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    1. Thanks, Lyn. Yes, it's so rare for me to read living authors these days that Hazel Holt's death was particularly sad. And yes, I would hope that Persephone would consider reprinting Random Commentary, but I haven't heard any mention of it. Glad you were able to track it down and enjoy it!

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  4. I love the look of all of your favorites. Mine included Whipple's 'They Were Sisters', Gibbon's Nightingale Wood, 84 Charing Cross Road and Sharp's Martha trilogy among others. I also really enjoyed Brand's Green for Danger.

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    1. Thanks, Arpita, our tastes are very similar! I loved 84 Charing Cross Road (and you know there's a sequel, right?), and I'm a big fan of Whipple and Gibbons. Also Green for Danger is a favorite mystery of mine.

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  5. That Gwen Raverat book is a delight. A great list -- one can only hope that more on your list come back into print soon.

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    1. Well, with the rise of ebooks (for better or worse), it does seem like more authors are becoming available again. Let's hope some of these join the ranks of the available again soon.

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  6. Merry Christmas Scott, to you and Andy. Enjoy your lovely 10 days off, with lots of reading.

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    1. Thanks, Susan! Our time off has been lovely.

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  7. I have a tough time creating "top" lists. A newly discovered (by me) author from this year was Patricia Moyes, after getting a copy of Many Deadly Returns for a third of a pound when in England this summer. I looked all over for more and couldn't find any locally so ordered the first one, about murder on a ski holiday, then during my Christmas visit to the grandchildren in the Tulsa area stopped by Gardners used book store (a treasure) and they had a bunch, but NOT the one I had already ordered, so I bought 5 more, and have much enjoyed the one I have had time to read. It involves sailing, I think Down among the dead men or something like that was the title.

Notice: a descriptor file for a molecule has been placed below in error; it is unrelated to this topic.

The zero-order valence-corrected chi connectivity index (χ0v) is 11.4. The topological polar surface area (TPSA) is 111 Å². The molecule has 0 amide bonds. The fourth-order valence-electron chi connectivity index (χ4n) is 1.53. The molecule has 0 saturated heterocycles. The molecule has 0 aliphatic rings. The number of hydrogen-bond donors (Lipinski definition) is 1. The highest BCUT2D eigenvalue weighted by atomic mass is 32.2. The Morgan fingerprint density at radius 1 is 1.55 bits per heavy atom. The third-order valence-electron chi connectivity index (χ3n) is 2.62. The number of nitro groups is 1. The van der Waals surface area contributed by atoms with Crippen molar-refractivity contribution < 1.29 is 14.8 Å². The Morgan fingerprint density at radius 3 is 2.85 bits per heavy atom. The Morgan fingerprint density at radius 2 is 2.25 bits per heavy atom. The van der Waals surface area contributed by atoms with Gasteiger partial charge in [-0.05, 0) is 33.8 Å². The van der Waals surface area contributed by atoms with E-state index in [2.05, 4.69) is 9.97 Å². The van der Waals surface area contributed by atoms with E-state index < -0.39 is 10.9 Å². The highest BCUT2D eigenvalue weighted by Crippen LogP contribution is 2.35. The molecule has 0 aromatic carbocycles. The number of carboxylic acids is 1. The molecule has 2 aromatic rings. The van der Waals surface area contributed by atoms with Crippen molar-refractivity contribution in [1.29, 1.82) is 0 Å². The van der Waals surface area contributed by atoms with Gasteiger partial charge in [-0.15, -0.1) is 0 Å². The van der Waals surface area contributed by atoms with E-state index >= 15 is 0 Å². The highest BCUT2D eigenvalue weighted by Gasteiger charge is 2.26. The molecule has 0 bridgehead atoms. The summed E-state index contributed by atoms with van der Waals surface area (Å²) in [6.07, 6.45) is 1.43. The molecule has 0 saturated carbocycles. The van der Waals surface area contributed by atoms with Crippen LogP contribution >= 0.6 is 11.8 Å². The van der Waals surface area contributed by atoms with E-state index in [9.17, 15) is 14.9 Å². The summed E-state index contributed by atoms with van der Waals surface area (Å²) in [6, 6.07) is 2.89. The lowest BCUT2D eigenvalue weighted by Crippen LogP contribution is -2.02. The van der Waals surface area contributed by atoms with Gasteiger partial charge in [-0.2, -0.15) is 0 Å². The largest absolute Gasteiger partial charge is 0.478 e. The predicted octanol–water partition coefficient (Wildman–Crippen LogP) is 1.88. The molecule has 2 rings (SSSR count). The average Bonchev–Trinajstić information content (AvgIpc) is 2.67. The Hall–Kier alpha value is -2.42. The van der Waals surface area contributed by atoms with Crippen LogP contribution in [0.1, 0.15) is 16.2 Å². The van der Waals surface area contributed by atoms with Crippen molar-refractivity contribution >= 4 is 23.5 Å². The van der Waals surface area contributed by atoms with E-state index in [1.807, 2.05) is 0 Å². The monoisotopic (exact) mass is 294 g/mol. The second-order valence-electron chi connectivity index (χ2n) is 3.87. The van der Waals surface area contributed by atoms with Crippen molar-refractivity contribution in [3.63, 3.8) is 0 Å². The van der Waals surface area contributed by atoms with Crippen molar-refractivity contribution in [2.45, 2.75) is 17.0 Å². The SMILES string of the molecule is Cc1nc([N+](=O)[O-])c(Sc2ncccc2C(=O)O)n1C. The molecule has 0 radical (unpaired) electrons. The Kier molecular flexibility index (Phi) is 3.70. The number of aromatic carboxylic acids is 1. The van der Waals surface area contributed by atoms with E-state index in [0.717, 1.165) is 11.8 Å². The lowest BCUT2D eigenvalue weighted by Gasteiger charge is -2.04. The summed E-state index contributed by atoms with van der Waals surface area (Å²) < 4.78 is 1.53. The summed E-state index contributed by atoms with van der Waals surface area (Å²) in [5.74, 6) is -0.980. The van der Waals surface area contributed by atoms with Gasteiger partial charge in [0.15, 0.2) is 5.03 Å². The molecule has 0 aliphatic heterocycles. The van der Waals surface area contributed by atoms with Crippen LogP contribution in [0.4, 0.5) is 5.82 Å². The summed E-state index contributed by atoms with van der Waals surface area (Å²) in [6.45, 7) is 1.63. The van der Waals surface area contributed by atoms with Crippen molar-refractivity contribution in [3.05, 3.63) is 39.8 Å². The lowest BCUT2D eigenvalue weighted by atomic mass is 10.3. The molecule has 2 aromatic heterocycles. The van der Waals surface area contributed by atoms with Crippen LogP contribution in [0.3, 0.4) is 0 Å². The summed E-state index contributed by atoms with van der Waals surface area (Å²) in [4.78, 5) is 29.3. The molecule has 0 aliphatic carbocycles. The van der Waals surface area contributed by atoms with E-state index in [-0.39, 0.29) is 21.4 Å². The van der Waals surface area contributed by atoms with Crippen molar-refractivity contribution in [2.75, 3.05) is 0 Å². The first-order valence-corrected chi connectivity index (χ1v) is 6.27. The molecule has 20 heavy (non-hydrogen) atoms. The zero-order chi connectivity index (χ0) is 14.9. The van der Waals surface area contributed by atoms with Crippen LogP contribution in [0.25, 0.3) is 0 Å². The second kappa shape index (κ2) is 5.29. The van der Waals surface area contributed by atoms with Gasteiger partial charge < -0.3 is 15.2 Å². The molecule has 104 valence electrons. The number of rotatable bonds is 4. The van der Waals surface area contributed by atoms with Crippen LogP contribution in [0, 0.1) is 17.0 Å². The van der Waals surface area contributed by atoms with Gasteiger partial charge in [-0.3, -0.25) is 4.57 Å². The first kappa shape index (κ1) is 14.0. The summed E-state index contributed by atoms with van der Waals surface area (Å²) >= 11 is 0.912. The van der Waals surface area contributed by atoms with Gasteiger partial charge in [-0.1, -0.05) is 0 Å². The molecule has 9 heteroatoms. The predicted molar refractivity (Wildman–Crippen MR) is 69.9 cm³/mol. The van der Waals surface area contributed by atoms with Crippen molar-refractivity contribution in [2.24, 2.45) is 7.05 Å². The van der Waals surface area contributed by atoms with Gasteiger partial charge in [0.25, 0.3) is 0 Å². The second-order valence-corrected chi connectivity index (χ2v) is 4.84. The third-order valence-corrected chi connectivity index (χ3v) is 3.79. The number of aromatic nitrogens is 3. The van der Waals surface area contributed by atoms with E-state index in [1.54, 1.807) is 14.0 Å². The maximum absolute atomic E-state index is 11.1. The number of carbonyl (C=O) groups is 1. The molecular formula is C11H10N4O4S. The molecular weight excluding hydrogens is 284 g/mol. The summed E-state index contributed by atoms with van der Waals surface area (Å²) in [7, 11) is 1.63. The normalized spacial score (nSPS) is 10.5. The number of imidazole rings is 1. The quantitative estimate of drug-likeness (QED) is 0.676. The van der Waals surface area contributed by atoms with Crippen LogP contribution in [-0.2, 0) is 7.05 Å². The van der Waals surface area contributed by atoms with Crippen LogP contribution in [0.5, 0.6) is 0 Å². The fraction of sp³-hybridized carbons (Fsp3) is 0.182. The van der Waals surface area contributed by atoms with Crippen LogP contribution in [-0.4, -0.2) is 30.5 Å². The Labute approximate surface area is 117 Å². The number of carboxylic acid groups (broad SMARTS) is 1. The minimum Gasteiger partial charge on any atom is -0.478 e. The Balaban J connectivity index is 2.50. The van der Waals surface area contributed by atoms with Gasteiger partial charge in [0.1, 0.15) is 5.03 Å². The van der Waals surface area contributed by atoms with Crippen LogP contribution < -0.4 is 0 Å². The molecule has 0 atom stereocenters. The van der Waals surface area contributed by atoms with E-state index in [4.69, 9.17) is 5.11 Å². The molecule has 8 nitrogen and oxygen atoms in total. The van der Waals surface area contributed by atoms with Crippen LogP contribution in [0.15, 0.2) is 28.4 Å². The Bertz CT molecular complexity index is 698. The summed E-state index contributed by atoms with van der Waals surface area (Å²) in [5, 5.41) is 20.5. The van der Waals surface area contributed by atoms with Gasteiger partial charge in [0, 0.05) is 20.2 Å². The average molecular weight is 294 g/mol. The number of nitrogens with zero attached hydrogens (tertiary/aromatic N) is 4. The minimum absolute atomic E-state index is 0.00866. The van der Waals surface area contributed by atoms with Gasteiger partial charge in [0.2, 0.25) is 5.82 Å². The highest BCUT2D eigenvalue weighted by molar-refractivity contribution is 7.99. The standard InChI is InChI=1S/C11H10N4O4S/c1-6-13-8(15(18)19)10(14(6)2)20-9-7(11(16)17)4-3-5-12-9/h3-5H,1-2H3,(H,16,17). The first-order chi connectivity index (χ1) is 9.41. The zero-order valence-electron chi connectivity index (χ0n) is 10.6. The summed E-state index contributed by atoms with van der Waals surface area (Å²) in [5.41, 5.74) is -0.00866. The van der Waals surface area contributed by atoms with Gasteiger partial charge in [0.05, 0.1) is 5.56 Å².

I ordered a copy of The Debatable Mound, and got half way and lost momentum. I just couldn't get into it, for some reason. I'll give it another try one of these days, it just might have been the wrong time for that book.

    I always enjoy my re-reads of Heyer and D. E. Stevenson and Angela Thirkell and Dorothy Sayers and more.

    In a completely different type of book, I read a new novel and a new novella by Lois M. Bujold, one Science Fiction and one fantasy, and enjoyed them both very much.

    I hope not to be washed away in the massive rain we are getting. The tiny public library where I volunteer is having an addition built, and due to the partially completed addition there has been serious leaking around one of the side doors, and Dan and I spent some time yesterday and more today trying to limit the damage. Why couldn't the rain have waited till they had the basic roof up?

    Wishing Scott and Andy and all who read this blog a great 2016 with lots more wonderful reading.

    Jerri

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    1. I forgot to add The Santa Klaus Murder by Mavis D. Hay, an author from this list. I listened to it as an audiobook and enjoyed it a lot.

      Jerri

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    2. Thanks, Jerri. As it happens, we made a short trip to Monterey this past week, where resides one of my favorite bookstores, and I just happened to pick up a new-to-me Patricia Moyes, Night Ferry to Death. I finished it the next day...

      I hope you haven't washed away yet. Send more of that rain our way!

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  8. I don't have any particular standouts from this year, but for the first time since I began tracing my reads (2010) I broke 100. And there are still 2.5 days left in 2015.

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    1. Congratulations on that new precedent, Susan! I must be just slightly ahead of you--my total for the year was 118.

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  9. A great list, Scott! I've only read the Crompton and perhaps the Pim, but all the rest sound wonderful. I certainly hope to read more Sharp this year, and she made me end of year dozen too.

    I've just finished a book I feel sure will be on my 2016 Best Of - The Lark by E Nesbit, which I bought after reading your review - so many thanks!

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    1. Thanks, Simon! Glad you enjoyed The Lark as much as I did.